It's Difficult to Explain Technical Difficulties Encountered

Posted on December 26, 2021 by Richard Goulter

If you’re using a computer, and something doesn’t work, sometimes the best you can come up with when asking for help is: “it doesn’t work”.

Maybe you can be a bit more specific and say “I’ve plugged in my headphones, and they don’t work”.

But no one is ever going to say “I’ve got a headset, and I plugged the cable with the microphone icon into the jack with the headphone icon, and vice versa, and I can’t hear audio playing through the headset”.

Once you understand what’s going on enough to know what facts are significant, you probably know enough to find help on your own.
But if you don’t understand, then asking for help in a useful way is kindof difficult.

(From the asker’s side, this just means you can’t find the solution to your problem. But for troubleshooting sites like Reddit forums or StackOverflow, it means most of the questions posted are of low quality).

NixOS can be difficult to use.
I’d say it’s 95% wonderful, 5% pain in the arse to use.
The “gotta know what you’re doing” aspect both leads to and exasperates that painful part.

Well, Linux in general can be a pain to use.
Though, there’s an old half-joke that a lot of programming work involves a loop of writing code, compiling, copying the error message into Google and copy-pasting the answer from StackOverflow.
– If you run into a problem trying to do something on Linux, you’ll probably be able to find some StackOverflow answer which can help you out. You can often get away with not really understanding what’s going on. (Or, rather, “deferring understanding to a later date”).

With NixOS, there are some factors such that copy-paste-from-StackOverflow doesn’t help out:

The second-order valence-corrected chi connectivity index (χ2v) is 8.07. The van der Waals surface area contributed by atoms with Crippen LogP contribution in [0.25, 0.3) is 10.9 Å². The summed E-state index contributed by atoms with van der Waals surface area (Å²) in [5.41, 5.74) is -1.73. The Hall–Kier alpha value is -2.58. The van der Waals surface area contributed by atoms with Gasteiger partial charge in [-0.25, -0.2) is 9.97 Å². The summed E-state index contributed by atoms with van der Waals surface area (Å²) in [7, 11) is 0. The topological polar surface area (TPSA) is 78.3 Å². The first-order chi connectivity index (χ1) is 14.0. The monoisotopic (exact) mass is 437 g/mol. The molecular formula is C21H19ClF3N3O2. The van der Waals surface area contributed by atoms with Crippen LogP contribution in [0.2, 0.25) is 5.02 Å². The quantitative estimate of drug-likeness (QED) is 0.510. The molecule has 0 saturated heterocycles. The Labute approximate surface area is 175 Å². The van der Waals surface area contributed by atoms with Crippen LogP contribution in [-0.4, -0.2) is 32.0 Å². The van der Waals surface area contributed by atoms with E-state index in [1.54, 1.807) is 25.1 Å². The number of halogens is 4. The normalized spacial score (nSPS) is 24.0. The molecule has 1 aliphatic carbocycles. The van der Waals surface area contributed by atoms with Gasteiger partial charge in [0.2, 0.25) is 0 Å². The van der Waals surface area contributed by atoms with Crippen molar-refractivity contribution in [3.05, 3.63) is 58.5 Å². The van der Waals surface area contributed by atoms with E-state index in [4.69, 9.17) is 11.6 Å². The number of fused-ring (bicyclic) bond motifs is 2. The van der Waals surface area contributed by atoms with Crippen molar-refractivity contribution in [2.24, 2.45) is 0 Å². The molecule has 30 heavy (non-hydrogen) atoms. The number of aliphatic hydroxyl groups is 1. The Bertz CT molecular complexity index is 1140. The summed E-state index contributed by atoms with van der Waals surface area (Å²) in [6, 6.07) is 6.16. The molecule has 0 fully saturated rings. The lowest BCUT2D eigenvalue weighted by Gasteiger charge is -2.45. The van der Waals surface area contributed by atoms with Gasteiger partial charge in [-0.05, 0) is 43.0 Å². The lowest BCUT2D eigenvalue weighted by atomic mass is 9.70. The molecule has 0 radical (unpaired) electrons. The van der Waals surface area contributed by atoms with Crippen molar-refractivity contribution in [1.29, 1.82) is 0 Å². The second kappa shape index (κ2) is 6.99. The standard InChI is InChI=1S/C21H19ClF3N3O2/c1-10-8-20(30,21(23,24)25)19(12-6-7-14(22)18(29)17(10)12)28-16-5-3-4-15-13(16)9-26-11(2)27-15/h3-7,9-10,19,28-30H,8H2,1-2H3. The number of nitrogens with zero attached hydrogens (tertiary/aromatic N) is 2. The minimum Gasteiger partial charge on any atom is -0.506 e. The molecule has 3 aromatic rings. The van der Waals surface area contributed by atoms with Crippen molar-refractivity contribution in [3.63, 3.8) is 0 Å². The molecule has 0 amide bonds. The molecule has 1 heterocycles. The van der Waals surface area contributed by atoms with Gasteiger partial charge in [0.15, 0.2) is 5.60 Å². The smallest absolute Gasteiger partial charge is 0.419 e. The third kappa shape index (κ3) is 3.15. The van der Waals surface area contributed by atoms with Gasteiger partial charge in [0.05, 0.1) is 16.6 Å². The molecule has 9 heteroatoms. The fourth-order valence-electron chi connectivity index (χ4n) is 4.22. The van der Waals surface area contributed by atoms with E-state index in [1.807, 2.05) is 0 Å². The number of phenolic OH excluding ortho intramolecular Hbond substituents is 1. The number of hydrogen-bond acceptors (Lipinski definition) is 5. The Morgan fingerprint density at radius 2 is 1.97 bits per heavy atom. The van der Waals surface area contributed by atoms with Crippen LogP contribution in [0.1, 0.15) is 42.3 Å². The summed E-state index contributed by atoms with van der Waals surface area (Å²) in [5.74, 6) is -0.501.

One example I find notorious is the “hello world” in the manual doesn’t build. Rather, I’d expect to be able to take that example, put it in a file named “hello.nix”, and run nix-build hello.nix; but that won’t work. A StackOverflow answer discusses that the example is a “callPackage derivation”. (And so since it’s supposed to be invoked with callPackage <callPackage derivation> { }, and callPackage comes from nixpkgs, the full command invocation is like nix-build -E '(import <nixpkgs> { }).callPackage ./path/to/default.nix { }'..). – Whereas, usually “Hello World” is a program I’d expect to be able to compile and run without having to understand much about what’s going on.
– However, it’s imprecise to say “the example is incorrect”.

I say all this having just run into some technical trouble.
I was trying to use KiBot to automatically save 3D previews of a circuitboard designed with Kicad. I could achieve this by running the given Docker image. When I tried running the same program on NixOS, it didn’t work.
Or rather, after some troubleshooting, I found out Kicad wasn’t able to render OpenGL stuff in the Xvfb that was being run; I was able to work-around this by wrapping the Kicad command with virtualgl. – I can’t say I fully understand the issue, or the solution; but it works. Although I feel with NixOS, I had to understand more than if I was using a different Linux distribution.

NixOS can be difficult to use.
I think that’s worth emphasising (with the above in mind) as moderation to a couple of opinions about NixOS I see.
Some new users walk the 95%-wonderful happy path of NixOS and proclaim that NixOS is really easy to use. (Which way undercounts the pain running into the 5% pain-in-the-arse parts of NixOS).
Some users tried NixOS but found it too difficult. – While I think this is fair, and I won’t argue that NixOS is practical enough to be worth the effort, what I’d emphasise instead is that NixOS may require understanding a lot more about what’s going on than other distributions would.

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